How to Develop Stick-to-itiveness

Apparently, my advice to work on a side project when your main project gets stuck might not be the best advice, according to Scott Belsky, author of Making Ideas Happen. As you can see in his speech here, instead of writer’s block, I may just be experiencing the “idea plateau.”

The “idea plateau” is the concept that people love a bright, shiny new idea. It gets us excited, and it keeps us working late into the night. But when the idea isn’t so new anymore, that excitement fades. To recapture the high, we run to another new idea. Belsky’s speech talks about surviving those periods of little excitement. Although his talk is geared toward project managers and entrepreneurs, I think it applies to writers as well.

Belsky’s first tip to to value restraints. Find the limits of your project and be creative within them. This will give you direction. For example, a writer will often have an easier time if he thinks in terms of “write a story about X,” instead of thinking, “just write about anything.” Or a writer might be able to maintain discipline longer if a deadline is looming, instead of losing interest in an open-ended project.

Belsky’s second tip is to establish increments of time, then define milestones to achieve by those increments and small tasks that lead up to a milestone. The real trick is to make these things “tangible and beautiful,” so that you can’t ignore them. Instead, you’ll keep referring to them and keep yourself on track. For a writer, make your plot points exciting, shocking, wonderful, and horrifying. You’ll stay excited about little details if you know they are headed somewhere big.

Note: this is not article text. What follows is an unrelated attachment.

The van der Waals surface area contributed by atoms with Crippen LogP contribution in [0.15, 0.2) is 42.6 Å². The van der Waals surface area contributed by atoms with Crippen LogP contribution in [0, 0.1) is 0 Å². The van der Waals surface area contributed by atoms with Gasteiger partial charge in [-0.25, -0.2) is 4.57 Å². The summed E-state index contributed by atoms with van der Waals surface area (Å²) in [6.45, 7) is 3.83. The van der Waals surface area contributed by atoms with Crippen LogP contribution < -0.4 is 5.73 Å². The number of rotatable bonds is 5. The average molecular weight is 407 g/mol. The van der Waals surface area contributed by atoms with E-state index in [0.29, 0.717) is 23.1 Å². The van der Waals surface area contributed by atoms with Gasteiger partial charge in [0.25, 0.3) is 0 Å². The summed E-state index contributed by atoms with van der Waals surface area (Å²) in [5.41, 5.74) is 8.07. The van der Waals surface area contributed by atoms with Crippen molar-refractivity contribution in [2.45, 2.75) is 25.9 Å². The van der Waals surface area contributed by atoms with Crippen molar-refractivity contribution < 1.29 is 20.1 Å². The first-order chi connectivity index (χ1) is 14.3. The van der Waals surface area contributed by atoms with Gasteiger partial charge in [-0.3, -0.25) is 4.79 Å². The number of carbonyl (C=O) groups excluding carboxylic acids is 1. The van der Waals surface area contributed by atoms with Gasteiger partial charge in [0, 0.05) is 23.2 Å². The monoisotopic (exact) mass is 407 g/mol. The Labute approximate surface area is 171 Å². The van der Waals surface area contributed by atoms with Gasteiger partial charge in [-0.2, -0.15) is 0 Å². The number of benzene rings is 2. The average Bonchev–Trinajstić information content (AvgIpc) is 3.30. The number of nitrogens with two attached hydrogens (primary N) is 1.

Another of Belsky’s tips is to encourage skepticism. Activate that part of you or your team that shoots down new ideas. For a writer, this can be tricky. Many of us have to deal with an internal editor telling us not to do things. Instead, I think Belsky means ignore those urges to write interesting side projects (like I advised, ha). Stay focused. Make a note about the idea, but stick to your main task.

Lastly, Belsky talks about encouraging competition and accountability. You are much more likely to keep working on your idea if you know others are at your heels or if others will see you dropping ideas. For a writer, this can mean joining a writing group with regular deadlines or competitions. Or it can be as simple as announcing your new project and then posting your daily word count.

What do you think of Belsky’s tips? Will they be useful at your job? In your writing? What advice would you have for someone in search of a writer’s discipline?

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